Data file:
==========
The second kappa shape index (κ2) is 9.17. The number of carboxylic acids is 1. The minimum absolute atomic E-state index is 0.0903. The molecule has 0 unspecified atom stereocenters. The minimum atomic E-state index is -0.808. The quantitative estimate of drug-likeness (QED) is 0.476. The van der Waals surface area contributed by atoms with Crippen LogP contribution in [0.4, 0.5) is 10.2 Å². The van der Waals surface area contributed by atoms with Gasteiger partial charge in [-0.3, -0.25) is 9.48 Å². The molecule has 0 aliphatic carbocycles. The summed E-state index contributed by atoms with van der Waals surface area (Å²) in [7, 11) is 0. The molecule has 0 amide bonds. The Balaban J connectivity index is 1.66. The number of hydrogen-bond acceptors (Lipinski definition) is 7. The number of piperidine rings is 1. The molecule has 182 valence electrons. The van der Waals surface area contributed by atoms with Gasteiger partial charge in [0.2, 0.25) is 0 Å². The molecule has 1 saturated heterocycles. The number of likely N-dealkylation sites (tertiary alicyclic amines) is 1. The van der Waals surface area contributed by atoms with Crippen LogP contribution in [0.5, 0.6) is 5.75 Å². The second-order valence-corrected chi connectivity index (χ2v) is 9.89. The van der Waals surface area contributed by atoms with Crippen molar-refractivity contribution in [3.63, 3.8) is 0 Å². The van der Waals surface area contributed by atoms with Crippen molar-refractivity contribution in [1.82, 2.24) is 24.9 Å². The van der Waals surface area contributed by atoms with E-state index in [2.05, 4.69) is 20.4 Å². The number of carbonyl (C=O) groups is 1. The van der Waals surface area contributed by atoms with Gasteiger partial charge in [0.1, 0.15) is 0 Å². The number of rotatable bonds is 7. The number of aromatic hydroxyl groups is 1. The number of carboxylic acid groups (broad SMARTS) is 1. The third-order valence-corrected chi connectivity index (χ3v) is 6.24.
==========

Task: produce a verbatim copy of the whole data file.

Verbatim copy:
The second kappa shape index (κ2) is 9.17. The number of carboxylic acids is 1. The minimum absolute atomic E-state index is 0.0903. The molecule has 0 unspecified atom stereocenters. The minimum atomic E-state index is -0.808. The quantitative estimate of drug-likeness (QED) is 0.476. The van der Waals surface area contributed by atoms with Crippen LogP contribution in [0.4, 0.5) is 10.2 Å². The van der Waals surface area contributed by atoms with Gasteiger partial charge in [-0.3, -0.25) is 9.48 Å². The molecule has 0 aliphatic carbocycles. The summed E-state index contributed by atoms with van der Waals surface area (Å²) in [7, 11) is 0. The molecule has 0 amide bonds. The Balaban J connectivity index is 1.66. The number of hydrogen-bond acceptors (Lipinski definition) is 7. The number of piperidine rings is 1. The molecule has 182 valence electrons. The van der Waals surface area contributed by atoms with Gasteiger partial charge in [0.2, 0.25) is 0 Å². The molecule has 1 saturated heterocycles. The number of likely N-dealkylation sites (tertiary alicyclic amines) is 1. The van der Waals surface area contributed by atoms with Crippen LogP contribution in [0.5, 0.6) is 5.75 Å². The second-order valence-corrected chi connectivity index (χ2v) is 9.89. The van der Waals surface area contributed by atoms with Crippen molar-refractivity contribution in [3.63, 3.8) is 0 Å². The van der Waals surface area contributed by atoms with Crippen molar-refractivity contribution in [1.82, 2.24) is 24.9 Å². The van der Waals surface area contributed by atoms with E-state index in [2.05, 4.69) is 20.4 Å². The number of carbonyl (C=O) groups is 1. The van der Waals surface area contributed by atoms with Gasteiger partial charge in [0.1, 0.15) is 0 Å². The number of rotatable bonds is 7. The number of aromatic hydroxyl groups is 1. The number of carboxylic acid groups (broad SMARTS) is 1. The third-order valence-corrected chi connectivity index (χ3v) is 6.24.